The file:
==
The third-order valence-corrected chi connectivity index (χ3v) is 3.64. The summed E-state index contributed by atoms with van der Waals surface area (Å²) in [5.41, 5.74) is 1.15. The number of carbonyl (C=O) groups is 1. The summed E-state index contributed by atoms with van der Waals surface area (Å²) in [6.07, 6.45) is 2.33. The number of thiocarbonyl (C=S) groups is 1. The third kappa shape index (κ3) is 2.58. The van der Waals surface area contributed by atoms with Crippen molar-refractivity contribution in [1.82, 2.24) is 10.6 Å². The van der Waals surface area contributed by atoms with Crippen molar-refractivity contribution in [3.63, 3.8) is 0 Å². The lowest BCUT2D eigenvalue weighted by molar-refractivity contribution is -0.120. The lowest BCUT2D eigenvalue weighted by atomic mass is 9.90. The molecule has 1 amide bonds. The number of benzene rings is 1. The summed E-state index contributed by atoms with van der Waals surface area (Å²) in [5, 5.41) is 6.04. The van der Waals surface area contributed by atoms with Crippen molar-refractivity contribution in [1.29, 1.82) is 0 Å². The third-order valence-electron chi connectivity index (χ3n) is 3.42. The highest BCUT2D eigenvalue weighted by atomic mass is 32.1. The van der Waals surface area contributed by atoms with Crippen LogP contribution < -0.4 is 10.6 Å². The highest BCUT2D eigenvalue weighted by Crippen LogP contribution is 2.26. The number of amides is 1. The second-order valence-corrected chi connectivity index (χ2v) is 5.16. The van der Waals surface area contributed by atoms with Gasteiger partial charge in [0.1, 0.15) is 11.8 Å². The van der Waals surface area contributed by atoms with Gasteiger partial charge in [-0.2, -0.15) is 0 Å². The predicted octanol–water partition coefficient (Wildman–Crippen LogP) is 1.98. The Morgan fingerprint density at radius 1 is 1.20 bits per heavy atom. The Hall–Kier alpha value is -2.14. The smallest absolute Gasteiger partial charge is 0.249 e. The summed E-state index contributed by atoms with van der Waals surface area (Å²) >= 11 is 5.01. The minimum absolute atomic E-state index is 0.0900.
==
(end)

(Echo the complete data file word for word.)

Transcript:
The third-order valence-corrected chi connectivity index (χ3v) is 3.64. The summed E-state index contributed by atoms with van der Waals surface area (Å²) in [5.41, 5.74) is 1.15. The number of carbonyl (C=O) groups is 1. The summed E-state index contributed by atoms with van der Waals surface area (Å²) in [6.07, 6.45) is 2.33. The number of thiocarbonyl (C=S) groups is 1. The third kappa shape index (κ3) is 2.58. The van der Waals surface area contributed by atoms with Crippen molar-refractivity contribution in [1.82, 2.24) is 10.6 Å². The van der Waals surface area contributed by atoms with Crippen molar-refractivity contribution in [3.63, 3.8) is 0 Å². The lowest BCUT2D eigenvalue weighted by molar-refractivity contribution is -0.120. The lowest BCUT2D eigenvalue weighted by atomic mass is 9.90. The molecule has 1 amide bonds. The number of benzene rings is 1. The summed E-state index contributed by atoms with van der Waals surface area (Å²) in [5, 5.41) is 6.04. The van der Waals surface area contributed by atoms with Crippen molar-refractivity contribution in [1.29, 1.82) is 0 Å². The third-order valence-electron chi connectivity index (χ3n) is 3.42. The highest BCUT2D eigenvalue weighted by atomic mass is 32.1. The van der Waals surface area contributed by atoms with Crippen LogP contribution < -0.4 is 10.6 Å². The highest BCUT2D eigenvalue weighted by Crippen LogP contribution is 2.26. The number of amides is 1. The second-order valence-corrected chi connectivity index (χ2v) is 5.16. The van der Waals surface area contributed by atoms with Gasteiger partial charge in [0.1, 0.15) is 11.8 Å². The van der Waals surface area contributed by atoms with Gasteiger partial charge in [-0.2, -0.15) is 0 Å². The predicted octanol–water partition coefficient (Wildman–Crippen LogP) is 1.98. The Morgan fingerprint density at radius 1 is 1.20 bits per heavy atom. The Hall–Kier alpha value is -2.14. The smallest absolute Gasteiger partial charge is 0.249 e. The summed E-state index contributed by atoms with van der Waals surface area (Å²) >= 11 is 5.01. The minimum absolute atomic E-state index is 0.0900.